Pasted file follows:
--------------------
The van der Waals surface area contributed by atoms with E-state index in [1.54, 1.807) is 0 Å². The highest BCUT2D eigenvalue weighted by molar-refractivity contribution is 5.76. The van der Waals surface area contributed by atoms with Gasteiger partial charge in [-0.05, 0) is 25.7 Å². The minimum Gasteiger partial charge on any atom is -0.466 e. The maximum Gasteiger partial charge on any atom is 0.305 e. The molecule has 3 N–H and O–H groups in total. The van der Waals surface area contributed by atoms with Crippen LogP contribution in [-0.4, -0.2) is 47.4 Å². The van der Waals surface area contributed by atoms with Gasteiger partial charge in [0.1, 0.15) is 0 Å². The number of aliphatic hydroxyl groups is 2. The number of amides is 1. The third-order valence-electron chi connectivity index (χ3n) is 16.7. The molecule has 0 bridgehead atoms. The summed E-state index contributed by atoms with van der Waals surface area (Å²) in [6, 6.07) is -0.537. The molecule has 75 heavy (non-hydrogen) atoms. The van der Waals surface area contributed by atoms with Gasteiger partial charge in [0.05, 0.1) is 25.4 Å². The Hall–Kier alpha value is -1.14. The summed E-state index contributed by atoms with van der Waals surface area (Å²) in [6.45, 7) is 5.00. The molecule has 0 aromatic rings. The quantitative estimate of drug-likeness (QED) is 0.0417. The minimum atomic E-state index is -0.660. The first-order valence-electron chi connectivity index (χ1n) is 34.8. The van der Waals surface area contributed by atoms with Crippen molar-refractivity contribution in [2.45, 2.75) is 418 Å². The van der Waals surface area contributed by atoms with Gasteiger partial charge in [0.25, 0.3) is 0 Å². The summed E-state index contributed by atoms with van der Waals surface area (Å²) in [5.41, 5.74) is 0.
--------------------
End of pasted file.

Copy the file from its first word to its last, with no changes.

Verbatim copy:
The van der Waals surface area contributed by atoms with E-state index in [1.54, 1.807) is 0 Å². The highest BCUT2D eigenvalue weighted by molar-refractivity contribution is 5.76. The van der Waals surface area contributed by atoms with Gasteiger partial charge in [-0.05, 0) is 25.7 Å². The minimum Gasteiger partial charge on any atom is -0.466 e. The maximum Gasteiger partial charge on any atom is 0.305 e. The molecule has 3 N–H and O–H groups in total. The van der Waals surface area contributed by atoms with Crippen LogP contribution in [-0.4, -0.2) is 47.4 Å². The van der Waals surface area contributed by atoms with Gasteiger partial charge in [0.1, 0.15) is 0 Å². The number of aliphatic hydroxyl groups is 2. The number of amides is 1. The third-order valence-electron chi connectivity index (χ3n) is 16.7. The molecule has 0 bridgehead atoms. The summed E-state index contributed by atoms with van der Waals surface area (Å²) in [6, 6.07) is -0.537. The molecule has 75 heavy (non-hydrogen) atoms. The van der Waals surface area contributed by atoms with Gasteiger partial charge in [0.05, 0.1) is 25.4 Å². The Hall–Kier alpha value is -1.14. The summed E-state index contributed by atoms with van der Waals surface area (Å²) in [6.45, 7) is 5.00. The molecule has 0 aromatic rings. The quantitative estimate of drug-likeness (QED) is 0.0417. The minimum atomic E-state index is -0.660. The first-order valence-electron chi connectivity index (χ1n) is 34.8. The van der Waals surface area contributed by atoms with Crippen molar-refractivity contribution in [2.45, 2.75) is 418 Å². The van der Waals surface area contributed by atoms with Gasteiger partial charge in [0.25, 0.3) is 0 Å². The summed E-state index contributed by atoms with van der Waals surface area (Å²) in [5.41, 5.74) is 0.